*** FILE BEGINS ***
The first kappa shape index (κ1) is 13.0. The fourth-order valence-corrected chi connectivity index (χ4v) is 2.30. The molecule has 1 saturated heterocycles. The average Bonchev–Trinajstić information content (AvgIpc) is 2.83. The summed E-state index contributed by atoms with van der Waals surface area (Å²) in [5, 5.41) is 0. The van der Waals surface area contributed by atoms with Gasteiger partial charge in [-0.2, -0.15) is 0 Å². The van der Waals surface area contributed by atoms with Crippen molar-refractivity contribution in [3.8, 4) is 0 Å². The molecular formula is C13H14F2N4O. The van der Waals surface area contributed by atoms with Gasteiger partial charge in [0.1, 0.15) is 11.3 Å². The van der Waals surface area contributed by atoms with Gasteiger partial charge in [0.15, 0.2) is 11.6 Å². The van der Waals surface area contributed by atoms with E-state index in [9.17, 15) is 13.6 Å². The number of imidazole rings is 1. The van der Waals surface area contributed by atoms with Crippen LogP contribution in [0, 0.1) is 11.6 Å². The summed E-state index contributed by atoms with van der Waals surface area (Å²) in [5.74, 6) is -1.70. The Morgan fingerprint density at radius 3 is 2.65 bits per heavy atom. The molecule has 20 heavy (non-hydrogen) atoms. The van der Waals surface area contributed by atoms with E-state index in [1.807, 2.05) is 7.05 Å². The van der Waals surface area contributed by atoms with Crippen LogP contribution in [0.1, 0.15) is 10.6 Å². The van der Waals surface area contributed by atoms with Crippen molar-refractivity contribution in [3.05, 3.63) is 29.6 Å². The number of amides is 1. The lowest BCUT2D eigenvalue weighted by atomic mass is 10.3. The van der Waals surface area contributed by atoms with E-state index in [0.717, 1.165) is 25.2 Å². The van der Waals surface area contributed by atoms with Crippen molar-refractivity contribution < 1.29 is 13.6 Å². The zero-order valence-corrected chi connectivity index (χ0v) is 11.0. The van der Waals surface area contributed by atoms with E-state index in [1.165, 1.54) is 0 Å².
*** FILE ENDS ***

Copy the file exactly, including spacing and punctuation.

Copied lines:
The first kappa shape index (κ1) is 13.0. The fourth-order valence-corrected chi connectivity index (χ4v) is 2.30. The molecule has 1 saturated heterocycles. The average Bonchev–Trinajstić information content (AvgIpc) is 2.83. The summed E-state index contributed by atoms with van der Waals surface area (Å²) in [5, 5.41) is 0. The van der Waals surface area contributed by atoms with Gasteiger partial charge in [-0.2, -0.15) is 0 Å². The van der Waals surface area contributed by atoms with Crippen molar-refractivity contribution in [3.8, 4) is 0 Å². The molecular formula is C13H14F2N4O. The van der Waals surface area contributed by atoms with Gasteiger partial charge in [0.1, 0.15) is 11.3 Å². The van der Waals surface area contributed by atoms with Gasteiger partial charge in [0.15, 0.2) is 11.6 Å². The van der Waals surface area contributed by atoms with E-state index in [9.17, 15) is 13.6 Å². The number of imidazole rings is 1. The van der Waals surface area contributed by atoms with Crippen LogP contribution in [0, 0.1) is 11.6 Å². The summed E-state index contributed by atoms with van der Waals surface area (Å²) in [5.74, 6) is -1.70. The Morgan fingerprint density at radius 3 is 2.65 bits per heavy atom. The molecule has 20 heavy (non-hydrogen) atoms. The van der Waals surface area contributed by atoms with E-state index in [1.807, 2.05) is 7.05 Å². The van der Waals surface area contributed by atoms with Crippen LogP contribution in [0.1, 0.15) is 10.6 Å². The van der Waals surface area contributed by atoms with Crippen molar-refractivity contribution in [3.05, 3.63) is 29.6 Å². The number of amides is 1. The lowest BCUT2D eigenvalue weighted by atomic mass is 10.3. The van der Waals surface area contributed by atoms with E-state index in [0.717, 1.165) is 25.2 Å². The van der Waals surface area contributed by atoms with Crippen molar-refractivity contribution < 1.29 is 13.6 Å². The zero-order valence-corrected chi connectivity index (χ0v) is 11.0. The van der Waals surface area contributed by atoms with E-state index in [1.165, 1.54) is 0 Å².